Speculation is mounting that landlords could be given a tax break in the Autumn Budget when selling properties for their long-term tenants.
Reports at the weekend suggested the Autumn Budget, looking for 29 October, could bring a cut in capital gains tax (CGT) for buy-to-let investors selling to tenants.
Here, we take a look at the budget speculation for landlords, and provide suggestions about how taxation works on property works.
Could landlords get a capital gains tax break?
Landlords might be offered favourable tax terms if they target existing tenants who've lived in their property not less than 3 years.
The Sunday Times says the proposal, which was raised by the Conservative think tank Onward, is under consideration for inclusion within the upcoming Budget announcement.
Under the proposal, landlords wouldn't need to pay CGT when they sell their houses to long-term tenants, using the profits on capital growth instead being split between them and the tenant.
Currently, landlords who sell a rental property be forced to pay CGT of up to 28% on profits once they sell a property.
The Residential Landlords Association has suggested the modification would likely make landlords more prepared to offer longer tenancies, but says refunding landlords the additional 3% stamp duty levy should they sell to a sitting tenant would be 'more suitable'.
How would it affect landlords?
Onward states that its proposal would cost lb1.3bn a year, and that up to 50 % millions of households could benefit over 5 years.
The think tank estimates a typical capital gain per property of lb15,000 – meaning the landlord and also the buyer would each get lb7,500.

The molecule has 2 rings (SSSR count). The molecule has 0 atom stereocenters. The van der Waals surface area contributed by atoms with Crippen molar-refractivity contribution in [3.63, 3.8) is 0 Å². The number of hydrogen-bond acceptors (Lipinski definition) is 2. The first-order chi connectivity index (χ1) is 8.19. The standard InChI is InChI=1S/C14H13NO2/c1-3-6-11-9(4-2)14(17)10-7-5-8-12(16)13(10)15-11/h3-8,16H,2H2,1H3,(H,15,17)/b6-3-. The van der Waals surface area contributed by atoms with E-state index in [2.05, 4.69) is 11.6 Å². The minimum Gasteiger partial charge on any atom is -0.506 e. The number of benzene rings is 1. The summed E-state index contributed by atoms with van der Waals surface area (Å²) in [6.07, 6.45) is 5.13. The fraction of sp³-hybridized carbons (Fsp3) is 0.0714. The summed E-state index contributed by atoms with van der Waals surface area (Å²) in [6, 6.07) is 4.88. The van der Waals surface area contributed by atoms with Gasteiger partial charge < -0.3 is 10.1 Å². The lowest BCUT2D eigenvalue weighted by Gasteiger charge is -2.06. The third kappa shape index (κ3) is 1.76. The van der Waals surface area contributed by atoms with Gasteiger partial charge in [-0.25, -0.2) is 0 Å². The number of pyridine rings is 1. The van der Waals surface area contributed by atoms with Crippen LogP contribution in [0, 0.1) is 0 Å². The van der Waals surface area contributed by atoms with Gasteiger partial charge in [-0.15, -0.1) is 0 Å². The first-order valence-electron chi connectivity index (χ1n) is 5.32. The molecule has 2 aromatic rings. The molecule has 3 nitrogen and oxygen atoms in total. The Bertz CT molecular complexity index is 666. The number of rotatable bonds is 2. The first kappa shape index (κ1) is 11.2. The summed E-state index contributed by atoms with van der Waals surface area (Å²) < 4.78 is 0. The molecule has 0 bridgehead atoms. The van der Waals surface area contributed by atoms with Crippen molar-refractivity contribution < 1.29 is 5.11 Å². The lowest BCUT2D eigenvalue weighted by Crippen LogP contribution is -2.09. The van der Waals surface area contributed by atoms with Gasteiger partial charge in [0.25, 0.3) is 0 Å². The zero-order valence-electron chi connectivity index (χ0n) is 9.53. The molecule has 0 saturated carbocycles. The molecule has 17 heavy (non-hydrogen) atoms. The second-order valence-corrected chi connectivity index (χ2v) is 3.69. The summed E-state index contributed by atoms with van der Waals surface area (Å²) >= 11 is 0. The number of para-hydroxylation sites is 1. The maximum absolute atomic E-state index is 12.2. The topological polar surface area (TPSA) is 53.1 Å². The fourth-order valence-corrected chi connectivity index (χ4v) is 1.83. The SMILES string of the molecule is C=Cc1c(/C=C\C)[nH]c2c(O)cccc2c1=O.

In London, meanwhile, it estimates the windfall could be around lb19,500 each for landlord and buyer.
Capital gains tax for landlords
If you sell a good investment property, you'll need to pay capital gains tax (CGT) in your profits. CGT is charged at a higher rate on property than other assets.
Basic-rate taxpayers pay 18%, and better and additional-rate taxpayers pay 28% on property sales.
All taxpayers come with an annual CGT allowance – in 2022-19 you may make tax-free capital gains of up to lb11,700.
You can also deduct specific costs for example stamp duty, improvements towards the property and portfolio costs. For example, for those who have several properties and you sell one baffled, you are able to offset this against the others.
To find out more about deductions as well as for a worked example on how CGT works, take a look at our full guide on capital gains tax on property.
Capital gains tax on property: the basics
Budget speculation for buy-to-let investors
While this proposal might not come to fruition, it arrives at a time of uncertainty around the government's intentions to bring in mandatory three-year tenancy periods.
The plans, that have been met with resistance by landlord groups, would involve tenants being entitled to a three-year initial agreement, with a break clause red carpet months. If the proposal goes ahead, it’s possible the federal government may turn to provide incentives to inspire longer-term tenancies and eventually, fuel more sales to first-time buyers.
There could also be an update around the Tenant Fees Bill in the Autumn Budget.
The bill is placed because of its second reading in the House of Lords today, meaning it's closer than before to coming into law.
The new rules would ban agent fees charged to tenants, and cap all the rent landlords or their letting agents can ask for up front (likely to be six weeks). It remains likely that this bill will be to law at some stage in 2022.